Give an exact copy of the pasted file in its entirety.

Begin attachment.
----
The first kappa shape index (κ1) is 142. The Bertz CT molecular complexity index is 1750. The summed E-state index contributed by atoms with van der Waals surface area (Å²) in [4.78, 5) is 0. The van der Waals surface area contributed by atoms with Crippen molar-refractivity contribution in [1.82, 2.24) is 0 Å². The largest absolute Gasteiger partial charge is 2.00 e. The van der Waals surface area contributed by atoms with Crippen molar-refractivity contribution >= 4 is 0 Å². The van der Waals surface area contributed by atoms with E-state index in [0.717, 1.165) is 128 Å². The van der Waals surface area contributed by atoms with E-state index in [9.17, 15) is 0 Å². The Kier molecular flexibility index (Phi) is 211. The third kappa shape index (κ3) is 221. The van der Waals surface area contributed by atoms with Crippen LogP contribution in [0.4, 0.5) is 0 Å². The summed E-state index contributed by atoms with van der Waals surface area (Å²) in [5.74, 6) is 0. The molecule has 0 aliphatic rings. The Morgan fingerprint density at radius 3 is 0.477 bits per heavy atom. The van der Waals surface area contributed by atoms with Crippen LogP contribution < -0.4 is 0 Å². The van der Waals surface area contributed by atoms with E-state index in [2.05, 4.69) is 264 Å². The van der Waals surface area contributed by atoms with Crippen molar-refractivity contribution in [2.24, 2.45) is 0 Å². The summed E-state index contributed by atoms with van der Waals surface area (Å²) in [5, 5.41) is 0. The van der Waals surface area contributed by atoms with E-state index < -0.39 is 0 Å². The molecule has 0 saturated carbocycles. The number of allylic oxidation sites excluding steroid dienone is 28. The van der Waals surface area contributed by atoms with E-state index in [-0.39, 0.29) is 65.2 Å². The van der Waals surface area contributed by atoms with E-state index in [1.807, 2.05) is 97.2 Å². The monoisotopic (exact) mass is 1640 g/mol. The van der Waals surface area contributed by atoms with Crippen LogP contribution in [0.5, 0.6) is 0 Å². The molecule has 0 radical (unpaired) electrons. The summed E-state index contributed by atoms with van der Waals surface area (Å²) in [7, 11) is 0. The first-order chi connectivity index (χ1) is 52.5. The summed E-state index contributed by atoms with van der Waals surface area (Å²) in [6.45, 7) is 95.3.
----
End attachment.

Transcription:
The first kappa shape index (κ1) is 142. The Bertz CT molecular complexity index is 1750. The summed E-state index contributed by atoms with van der Waals surface area (Å²) in [4.78, 5) is 0. The van der Waals surface area contributed by atoms with Crippen molar-refractivity contribution in [1.82, 2.24) is 0 Å². The largest absolute Gasteiger partial charge is 2.00 e. The van der Waals surface area contributed by atoms with Crippen molar-refractivity contribution >= 4 is 0 Å². The van der Waals surface area contributed by atoms with E-state index in [0.717, 1.165) is 128 Å². The van der Waals surface area contributed by atoms with E-state index in [9.17, 15) is 0 Å². The Kier molecular flexibility index (Phi) is 211. The third kappa shape index (κ3) is 221. The van der Waals surface area contributed by atoms with Crippen LogP contribution in [0.4, 0.5) is 0 Å². The summed E-state index contributed by atoms with van der Waals surface area (Å²) in [5.74, 6) is 0. The molecule has 0 aliphatic rings. The Morgan fingerprint density at radius 3 is 0.477 bits per heavy atom. The van der Waals surface area contributed by atoms with Crippen LogP contribution < -0.4 is 0 Å². The van der Waals surface area contributed by atoms with E-state index in [2.05, 4.69) is 264 Å². The van der Waals surface area contributed by atoms with Crippen molar-refractivity contribution in [2.24, 2.45) is 0 Å². The summed E-state index contributed by atoms with van der Waals surface area (Å²) in [5, 5.41) is 0. The van der Waals surface area contributed by atoms with E-state index < -0.39 is 0 Å². The molecule has 0 saturated carbocycles. The number of allylic oxidation sites excluding steroid dienone is 28. The van der Waals surface area contributed by atoms with E-state index in [-0.39, 0.29) is 65.2 Å². The van der Waals surface area contributed by atoms with E-state index in [1.807, 2.05) is 97.2 Å². The monoisotopic (exact) mass is 1640 g/mol. The van der Waals surface area contributed by atoms with Crippen LogP contribution in [0.5, 0.6) is 0 Å². The molecule has 0 radical (unpaired) electrons. The summed E-state index contributed by atoms with van der Waals surface area (Å²) in [7, 11) is 0. The first-order chi connectivity index (χ1) is 52.5. The summed E-state index contributed by atoms with van der Waals surface area (Å²) in [6.45, 7) is 95.3.